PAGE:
Authors of section

Author

Carlo Bellabarba

General Editor

Luiz Vialle

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Posterior paramedian approach to the sacrum

1. Introduction

The posterior paramedian approach to the sacrum provides access to the:

  • posterior ilium
  • sacroiliac joint
  • posterior surface of the sacrum
posterior paramedian approach to the sacrum

2. Skin incision

A straight vertical incision can be made. The skin incision starts 1-2 fingerbreadths distal and medial to the posterior superior iliac spine (PSIS) and runs in a vertical straight line proximally (about 10-15 cm in length). The length can be extended cranially as needed to allow for spinopelvic fixation.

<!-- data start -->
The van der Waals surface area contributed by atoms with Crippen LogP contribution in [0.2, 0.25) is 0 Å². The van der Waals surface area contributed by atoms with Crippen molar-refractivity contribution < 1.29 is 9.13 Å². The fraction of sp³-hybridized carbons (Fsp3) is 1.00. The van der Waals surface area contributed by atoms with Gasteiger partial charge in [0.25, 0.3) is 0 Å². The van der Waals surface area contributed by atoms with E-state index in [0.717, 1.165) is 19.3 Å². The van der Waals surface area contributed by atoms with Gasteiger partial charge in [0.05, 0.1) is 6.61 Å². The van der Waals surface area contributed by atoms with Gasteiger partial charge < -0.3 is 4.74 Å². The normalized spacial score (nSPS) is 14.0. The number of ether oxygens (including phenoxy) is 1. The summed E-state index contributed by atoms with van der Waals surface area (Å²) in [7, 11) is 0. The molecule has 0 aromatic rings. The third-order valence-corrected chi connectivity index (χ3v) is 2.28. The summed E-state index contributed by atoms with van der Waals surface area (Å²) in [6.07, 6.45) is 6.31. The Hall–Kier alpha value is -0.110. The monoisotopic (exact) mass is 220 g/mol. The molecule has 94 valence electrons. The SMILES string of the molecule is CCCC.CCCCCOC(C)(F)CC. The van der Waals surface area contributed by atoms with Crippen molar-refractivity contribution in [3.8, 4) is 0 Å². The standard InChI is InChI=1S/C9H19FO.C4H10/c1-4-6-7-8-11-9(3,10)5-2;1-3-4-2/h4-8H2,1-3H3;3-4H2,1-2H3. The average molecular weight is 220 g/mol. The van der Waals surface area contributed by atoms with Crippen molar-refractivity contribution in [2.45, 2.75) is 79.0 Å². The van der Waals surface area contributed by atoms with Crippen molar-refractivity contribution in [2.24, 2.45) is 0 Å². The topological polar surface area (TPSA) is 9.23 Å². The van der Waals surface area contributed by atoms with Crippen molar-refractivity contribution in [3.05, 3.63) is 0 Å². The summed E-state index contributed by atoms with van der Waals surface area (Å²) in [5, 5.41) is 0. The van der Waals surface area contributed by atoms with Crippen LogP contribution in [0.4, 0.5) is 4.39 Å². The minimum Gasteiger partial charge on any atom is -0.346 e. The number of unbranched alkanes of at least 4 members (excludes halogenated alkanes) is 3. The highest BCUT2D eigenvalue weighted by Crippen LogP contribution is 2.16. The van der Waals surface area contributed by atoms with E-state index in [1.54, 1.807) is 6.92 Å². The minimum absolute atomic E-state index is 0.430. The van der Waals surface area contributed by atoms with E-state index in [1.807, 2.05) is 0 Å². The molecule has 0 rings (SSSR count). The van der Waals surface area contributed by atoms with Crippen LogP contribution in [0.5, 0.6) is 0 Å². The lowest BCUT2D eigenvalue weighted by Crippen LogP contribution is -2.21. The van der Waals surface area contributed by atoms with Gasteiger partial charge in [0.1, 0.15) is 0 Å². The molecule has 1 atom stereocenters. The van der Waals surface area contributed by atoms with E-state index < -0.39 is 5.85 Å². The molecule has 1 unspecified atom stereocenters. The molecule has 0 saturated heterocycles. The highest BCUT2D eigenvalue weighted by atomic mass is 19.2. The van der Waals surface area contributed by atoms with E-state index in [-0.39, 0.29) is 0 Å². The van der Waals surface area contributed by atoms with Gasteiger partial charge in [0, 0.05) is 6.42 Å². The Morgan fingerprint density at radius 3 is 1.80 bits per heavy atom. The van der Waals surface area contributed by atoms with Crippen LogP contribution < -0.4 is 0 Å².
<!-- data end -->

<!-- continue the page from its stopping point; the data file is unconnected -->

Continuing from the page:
Note: Posterior approaches through severely contused or crushed tissue or sites of subcutaneous hematoma (Morel- Lavallée lesions) may cause significant wound healing problems.

posterior paramedian approach to the sacrum

3. Dissection

Divide the subcutaneous tissues in line with the skin incision until the gluteus maximus fascia is reached. Dissect along this fascia laterally to the iliac crest and medially to the sacral spinous processes.

posterior paramedian approach to the sacrum

Depending on the location of the fracture, the multifidus muscle can be detached from medially or laterally to expose the dorsal sacrum.

Note that in most displaced and unstable fractures, the muscle tissue is disrupted at the site of the fracture, thus providing access directly to the injury site.

posterior paramedian approach to the sacrum

4. Closure

Reattach the gluteus muscles to the fascia flap, over the posterior ilium.

Close the subcutaneous tissues and skin in layers.

posterior paramedian approach to the sacrum